The cyber dimension: After land, sea, air, and space, cyberspace is now the “fifth battlespace” or domain on the agenda of security experts. Governments and businesses are under cyber-attacks (espionage or sabotage) daily from other governments, competitors, hackers, and criminal organizations. The sources of these assaults are tough to identify, and this makes retribution problematic. Even when the source is verified, it is difficult to formulate an appropriate response. Countries, especially highly connected ones, have to consider the threat of a “cyber-Pearl-Harbor”; hence, much effort has been devoted to cyber-defense and potential countermeasures. Because society’s vital systems increasingly depend on the Internet, cyber-weapons that could bring them down can be thought of as weapons of mass destruction; hence, deterrence and protection are critical, yet policy is not clear and international cyber-arms agreements are non-existent. Unlike nuclear protection and deterrence, cyberwar defense has to more fully include corporations and individuals, forcing a fundamental re-conceptualization of protection, deterrence, and defense itself. Increasingly, conflict includes advanced foot soldiers as nodes in vast networks of war machines, with combatants thousands of miles away controlling drones overhead. Cyber-weapons, special operations, and unmanned sensors and vehicles are becoming the key military elements of the future. All of this makes satellites prime wartime targets.

New security paradigm: Military power has yet to prove effective in asymmetrical warfare without genuine cultural engagement. The new security paradigm is actually about fighting a philosophy. But when fighting a philosophy, there has to be another acceptable one to replace it, respecting complex cultural, religious, ideological and ethical aspects. Right now, we fight the philosophy that guides the terrorists and lone actors—be it based on religious extremism or social discontent—but do little to offer an alternative, except the rhetoric about a freedom that does not resonate with them. Thus, this new security paradigm requires innovative strategies by both security organizations and society to help address the conditions that favor the spread of threatening ideas. Offering all those young people opportunities, instead of weapons or responding with violence would have a higher probability of leading to peace and stability worldwide. Peace strategies without love, compassion, or spiritual outlooks are less likely to work because intellectual or rational approaches alone are not likely to overcome the emotional divisions that prevent peace. Conflict prevention and solution efforts should include NGOs, and work with all the related factions, including personal and Internet conversations with hardline groups and their potential recruits, taking into consideration their emotional and spiritual sensibilities. Individuals’ strong emotional devotion to their ethnic groups rather than to the nation (and eventually humanity) makes progress toward stable democracy difficult in many areas. Massive public education programs are needed to promote respect for diversity and the oneness that underlies that diversity.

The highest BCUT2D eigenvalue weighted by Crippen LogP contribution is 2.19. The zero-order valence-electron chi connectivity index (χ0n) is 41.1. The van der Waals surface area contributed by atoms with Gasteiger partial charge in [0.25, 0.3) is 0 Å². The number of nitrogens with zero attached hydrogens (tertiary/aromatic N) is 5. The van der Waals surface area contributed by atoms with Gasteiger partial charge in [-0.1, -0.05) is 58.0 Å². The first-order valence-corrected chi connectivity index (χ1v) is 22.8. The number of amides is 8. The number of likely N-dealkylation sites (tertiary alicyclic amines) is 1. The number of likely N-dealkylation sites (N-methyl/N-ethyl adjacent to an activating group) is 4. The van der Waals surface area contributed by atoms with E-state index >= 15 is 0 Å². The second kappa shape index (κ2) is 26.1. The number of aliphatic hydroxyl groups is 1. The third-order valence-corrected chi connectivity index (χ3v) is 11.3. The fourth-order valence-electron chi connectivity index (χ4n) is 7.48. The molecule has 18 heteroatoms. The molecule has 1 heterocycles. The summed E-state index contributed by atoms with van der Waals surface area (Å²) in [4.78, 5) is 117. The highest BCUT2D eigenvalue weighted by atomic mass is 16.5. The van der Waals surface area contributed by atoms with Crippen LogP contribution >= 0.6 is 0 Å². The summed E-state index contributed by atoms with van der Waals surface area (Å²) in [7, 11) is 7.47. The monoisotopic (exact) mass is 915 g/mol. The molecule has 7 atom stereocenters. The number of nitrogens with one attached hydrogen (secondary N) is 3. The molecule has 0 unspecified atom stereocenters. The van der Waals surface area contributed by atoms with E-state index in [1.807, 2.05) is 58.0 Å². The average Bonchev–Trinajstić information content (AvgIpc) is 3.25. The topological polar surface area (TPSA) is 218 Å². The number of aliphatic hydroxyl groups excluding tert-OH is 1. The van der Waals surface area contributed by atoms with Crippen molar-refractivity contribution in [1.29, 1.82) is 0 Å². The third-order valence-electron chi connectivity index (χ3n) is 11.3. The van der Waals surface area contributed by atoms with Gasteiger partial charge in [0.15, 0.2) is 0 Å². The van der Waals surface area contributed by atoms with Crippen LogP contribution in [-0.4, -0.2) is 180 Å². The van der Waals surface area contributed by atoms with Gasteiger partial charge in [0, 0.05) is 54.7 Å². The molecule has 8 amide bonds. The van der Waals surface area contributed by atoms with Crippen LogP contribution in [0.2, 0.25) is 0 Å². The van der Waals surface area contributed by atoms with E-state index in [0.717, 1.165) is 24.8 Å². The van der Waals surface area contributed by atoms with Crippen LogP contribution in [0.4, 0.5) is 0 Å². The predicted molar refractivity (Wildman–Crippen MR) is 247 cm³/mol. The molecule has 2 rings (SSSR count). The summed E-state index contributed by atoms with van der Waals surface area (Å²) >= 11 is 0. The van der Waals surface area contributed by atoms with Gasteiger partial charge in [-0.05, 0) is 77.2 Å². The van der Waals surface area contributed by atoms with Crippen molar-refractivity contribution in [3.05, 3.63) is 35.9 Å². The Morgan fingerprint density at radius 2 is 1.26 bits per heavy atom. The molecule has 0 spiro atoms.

It is less expensive and more effective to attack the root causes of unrest than to stop explosions of violence. In fragile and conflict-states, more ODA should be oriented towards peacebuilding and statebuilding. In 2012, 46% of ODA went to non-peace and statebuilding efforts, with only 4% of the money allocated for political reform, 3% for justice, and just about 1% for security.The Institute for Economics and Peace (IEP) has shown that the level of law enforcement and judiciary corruption is significantly related to the level of peace within countries, but a change in the level of peace does not affect corruption. While worldwide corruption has increased over the past 7 years, global peace has declined by an average of 5%. The IEP has also identified a “tipping point”, where up to that juncture increased corruption does not seriously impact peace but after which violence (including political varieties, internal conflict, crime involving force, and murder) sharply increases along with rising corruption. Of the 64 nations at the “tipping point”, all are either “flawed democracies” (Philippines, Greece, Mexico), “authoritarian regimes” (Myanmar, China, Iran), or “hybrid regimes” (Burkina Faso, Bangladesh, Venezuela).The Institute for Economics and Peace has identified eight pillars of peace: A well-functioning government; A sound business environment; An equitable distribution of resources; An acceptance of the rights of others; Good relations with neighbors; Free flow of information; A high level of human capital; and Low levels of corruption.Proposed Sustainable Development Goal 16, “Promote peaceful and inclusive societies for sustainable development, provide access to justice for all, and build effective, accountable, and inclusive institutions at all levels”, might help address the corruption-peace nexus.